Georgofili World

Newsletter of the Georgofili Academy

Marketing rules for animal products

The opening to the international market and the enlargement of the range of purchase options have made it necessary for continuous regulation at a national and supranational level for a policy that defends domestic products and consumers from the aggressiveness of some market players. Consumers have a right to know what they are buying, but we must also secure a commercial advantage for companies that increase operational standards and guarantee their products’ hygiene safety and (nutritional and organoleptic) quality with precise traceability conditions for the productive and commercial chain. The temptation to commit commercial fraud is very strong; it cannot be held in check merely by relying on the good faith of the promoters. It is extremely important to develop a system of guarantees for the world of production and consumption that can be used as a monitoring tool and as a strategic lever for access to consumer markets deliberately in search of safety and quality. In order to operationally safeguard, it is necessary to be able to follow the passage taken by food, feed, animals and/or products at all stages of the supply chain, from production to processing and distribution, with the identification made available on labels and/or through certifications.
Since its constitution, among the European Union’s objectives was the one of free movement of goods, with consumers guaranteed information on the quality of the product being bought. Today EU regulations, the strictest in the world, have established the food classification and place of production as well as requirements for safety and quality. These regulations translate into constraints but also opportunities for companies that must acquire the information elements useful for defining behavior strategies. European efforts for food safety were kicked off with the adoption of a comprehensive strategy "Safety from farm to table” and with the Green Paper on the general principles of food law in 1997 followed by the White Book on food safety in 2000. In 2002 came the General Food Law regulation, which introduced the basic principle of an integrated approach to the (non-sectoral) supply chain. It stated that, as of 1 January 2005, for the corporate traceability of a product of animal origin, "food and feed business operators shall be able to identify any person from whom they have been supplied with a food, a feed, a food-producing animal, or any substance intended to be incorporated into a food or feed. To this end, such operators shall have in place systems and procedures which allow for this information to be made available to the competent authorities on demand.” The purpose is to keep track of the history of raw materials and processing undergone by feeds, animals or their products, ingredients, additives, etc. to isolate a lot in case of emergency and to allow supervisory bodies to handle any dangerous situations. In order to evaluate the risks associated with the food chain a European Food Safety Authority (EFSA), based in Parma, was also set up. It has laid down procedures for scientific evaluations: analyzing the public perception of risks; working together with national authorities, interested parties, and the media; ensuring consistency among the various evaluations. In 2004, Regulations 852, 853, 854, and 882 govern the hygiene, controls, and regulatory compliance of food products of animal origin intended for human consumption and the regulations on the health and well-being of the animals. In 2006, the hygiene package stipulated that all EU Member States must have the same hygiene criteria for food production and for health checks. The uniformity of health regulations makes possible the circulation of safe food with a control system that considers animal health and welfare, with activities managed by central authorities (Ministry of Health), regional authorities (regional health departments), and provincial and local authorities (the local health agencies’ veterinary services).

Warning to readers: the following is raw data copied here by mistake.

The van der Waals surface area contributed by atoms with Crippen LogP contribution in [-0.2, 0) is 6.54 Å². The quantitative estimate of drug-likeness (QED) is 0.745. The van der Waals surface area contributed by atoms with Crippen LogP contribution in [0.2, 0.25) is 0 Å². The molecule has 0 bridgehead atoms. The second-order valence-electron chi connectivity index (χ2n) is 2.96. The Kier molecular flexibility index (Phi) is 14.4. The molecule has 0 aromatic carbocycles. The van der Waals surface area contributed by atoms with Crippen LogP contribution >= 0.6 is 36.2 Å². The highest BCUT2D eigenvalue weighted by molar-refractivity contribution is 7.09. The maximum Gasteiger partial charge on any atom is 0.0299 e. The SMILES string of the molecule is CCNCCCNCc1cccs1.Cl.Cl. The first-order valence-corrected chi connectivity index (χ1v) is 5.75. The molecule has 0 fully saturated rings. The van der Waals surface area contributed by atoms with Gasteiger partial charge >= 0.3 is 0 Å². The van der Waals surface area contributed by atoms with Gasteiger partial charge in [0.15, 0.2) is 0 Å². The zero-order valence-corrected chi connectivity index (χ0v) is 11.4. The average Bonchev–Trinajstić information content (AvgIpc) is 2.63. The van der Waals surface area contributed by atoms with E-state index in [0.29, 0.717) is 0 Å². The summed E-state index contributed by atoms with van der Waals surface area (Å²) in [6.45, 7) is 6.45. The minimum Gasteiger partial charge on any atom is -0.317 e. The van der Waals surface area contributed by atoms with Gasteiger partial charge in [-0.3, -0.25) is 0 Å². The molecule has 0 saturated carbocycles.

In Italy, regulations to assure food safety along the production and processing chain for each food category have been issued, providing for the introduction of traceability systems indicating origin. D.L. 135/2009 stipulates that products or commodities to be sold or advertised as “made in Italy” must have been processed and packaged exclusively in Italy. It is compulsory for the food’s label to indicate the place where the raw materials used were cultivated or bred. Rules on food supplements, colorings, vitamins, minerals, veterinary drug residues, pesticides, and materials in contact with food are also in force. For individual products, the arrangements for the compulsory indications are defined by the decree of the Minister of Agriculture, Food and Forestry, in concert with the Minister of Economic Development and previous consultations with representative national organizations in the production and transformation sectors. The regions may make use of the Health and Anti-Adulteration Centers of the Carabinieri and the local police to carry out checks on the implementation of the provisions.